Influence of four lads from Liverpool continues to be felt five decades after they made their last record together
50th Anniversary deluxe boxed set.
I could stop right there.
For some people, that would be all the encouragement they needed to go in search of this truly remarkable re-issue.
For some others, that’s all the discouragement they would need to stop reading any further, muttering “good God not another one” as they flip the page.
The seemingly endless string of Beatles’ re-issues has proven too much for some.
But I’m not one of them.
As someone for whom the music of The Beatles has never lost its appeal, I look forward to each Beatles re-issue with the anticipation of a child at Christmas wondering what’s in the big box under the tree.
And, apparently, I’m not alone.
The 50th anniversary “Abbey Road” re-issue has already reached number one in the U.K. charts setting a record for the longest ever span between No. 1 slots for the same album. It’s also hit the Top 3 spot in Billboard’s American charts.
On the super deluxe edition of the “Abbey Road” reissue there’s a track called simply but appropriately “The Long One”. It’s a 16-minute medley featuring “You Never Give Me Your Money”, “Sun King”, “Mean Mr Mustard”, “Her Majesty”, “Polythene Pam”, “She Came In Through The Bathroom Window”, “Golden Slumbers”, “Carry That Weight”, “The End”.
It’s yet another milestone for four lads from Liverpool whose influence continues to be felt five decades after they made their last record together.
So, what makes this re-issue stand out?
The same thing that made the original recording stand out in 1969 basically – the sheer brilliance of the material, the level of artistry of the people involved and gorgeous production values, courtesy in this case of producer Giles Martin, son of original producer George Martin.
Martin and mix engineer Sam Okell have done a fabulous job with the 17 original tracks on “Abbey Road”, as well with the 23 session recordings and demos that are part of the deluxe boxed set, most of which are previously unreleased.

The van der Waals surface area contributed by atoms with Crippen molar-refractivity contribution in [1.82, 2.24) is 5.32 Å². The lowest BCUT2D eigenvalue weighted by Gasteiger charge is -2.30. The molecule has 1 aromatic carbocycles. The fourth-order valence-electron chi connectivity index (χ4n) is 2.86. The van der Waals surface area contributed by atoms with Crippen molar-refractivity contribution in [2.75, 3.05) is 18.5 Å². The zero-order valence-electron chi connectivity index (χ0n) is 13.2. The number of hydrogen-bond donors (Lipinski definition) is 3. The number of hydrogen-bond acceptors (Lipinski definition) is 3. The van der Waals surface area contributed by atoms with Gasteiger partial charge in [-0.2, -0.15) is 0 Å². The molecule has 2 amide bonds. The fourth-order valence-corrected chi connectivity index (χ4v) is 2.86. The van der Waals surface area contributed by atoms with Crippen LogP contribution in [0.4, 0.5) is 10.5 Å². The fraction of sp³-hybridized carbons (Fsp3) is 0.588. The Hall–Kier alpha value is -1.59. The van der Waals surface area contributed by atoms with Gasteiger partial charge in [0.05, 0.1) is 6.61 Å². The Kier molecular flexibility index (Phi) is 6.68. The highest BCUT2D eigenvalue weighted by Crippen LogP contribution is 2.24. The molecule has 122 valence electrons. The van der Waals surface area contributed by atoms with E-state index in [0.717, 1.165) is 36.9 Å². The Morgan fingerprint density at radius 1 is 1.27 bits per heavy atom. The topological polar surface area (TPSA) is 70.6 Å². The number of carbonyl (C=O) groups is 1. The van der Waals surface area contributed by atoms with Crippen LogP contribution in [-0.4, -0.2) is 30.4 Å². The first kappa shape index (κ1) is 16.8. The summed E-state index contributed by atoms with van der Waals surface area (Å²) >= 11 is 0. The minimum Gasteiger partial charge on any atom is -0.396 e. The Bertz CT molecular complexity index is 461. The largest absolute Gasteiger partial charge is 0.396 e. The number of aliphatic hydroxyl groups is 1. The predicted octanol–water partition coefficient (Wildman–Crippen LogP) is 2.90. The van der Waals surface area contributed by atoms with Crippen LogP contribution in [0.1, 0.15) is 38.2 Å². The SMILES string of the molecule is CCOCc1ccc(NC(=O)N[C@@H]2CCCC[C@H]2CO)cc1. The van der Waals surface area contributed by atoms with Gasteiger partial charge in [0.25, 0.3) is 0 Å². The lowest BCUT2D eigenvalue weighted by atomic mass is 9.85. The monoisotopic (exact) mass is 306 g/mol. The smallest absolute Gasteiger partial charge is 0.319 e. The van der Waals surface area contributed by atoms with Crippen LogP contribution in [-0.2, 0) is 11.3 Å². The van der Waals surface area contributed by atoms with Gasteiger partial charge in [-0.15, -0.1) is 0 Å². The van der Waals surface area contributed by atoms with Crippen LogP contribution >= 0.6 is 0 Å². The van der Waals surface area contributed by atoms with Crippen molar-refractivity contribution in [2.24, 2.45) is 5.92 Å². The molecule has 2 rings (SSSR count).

Tracks like “Come Together”, “Here Comes The Sun”, “You Never Give Me Your Money”, “Golden Slumbers”, “She Came In Through The Bathroom Window” and “Because” literally jump off the record and take over the room.
The bonus recordings are particularly interesting to those who take an interest in the evolution of a song and in the actual process from concept to finished product. There are home demos, studio demos and alternate takes.
An audiophile’s delight, the re-issue was recorded in stereo, high res stereo, 5.1 surround sound.
To create the new mixes, Martin and Okell worked with an expert team of engineers and audio restoration specialists at Abbey Road Studios. The new mix was sourced directly from the original eight-track session tapes.
In a written forward for the re-issue Paul McCartney had this to say.
“The Beatles recording journey had gone through many twists and turns, learning curves and thrilling rides. Here we were – still wondering at the magic of it all.”
Martin summed up his role this way.
“The magic comes from the hands playing the instruments, the blend of The Beatles’ voices, the beauty of the arrangements…Our quest is simply to ensure everything sounds as fresh and hits you as hard as it would have on the day it was recorded.”
And he has most certainly done that.
There are several editions of this 50th anniversary reissue available, ranging in price from about $40 for the two-CD edition to $140 for a super deluxe edition that features three CDs and a Blu-ray Audio disc. For $55 you can get an “Abbey Road” vinyl picture disc.
The various editions also contain booklets featuring detailed liner notes and exclusive photographs, some of which have never been seen before.
There’s an edition for virtually every budget.
Rating: 5 out of 5 stars
Doug Gallant is a freelance writer and well-known connoisseur of a wide variety of music. His On Track column will appear in The Guardian every second Saturday. To comment on what he has to say or to offer suggestions for future reviews, email him at firstname.lastname@example.org.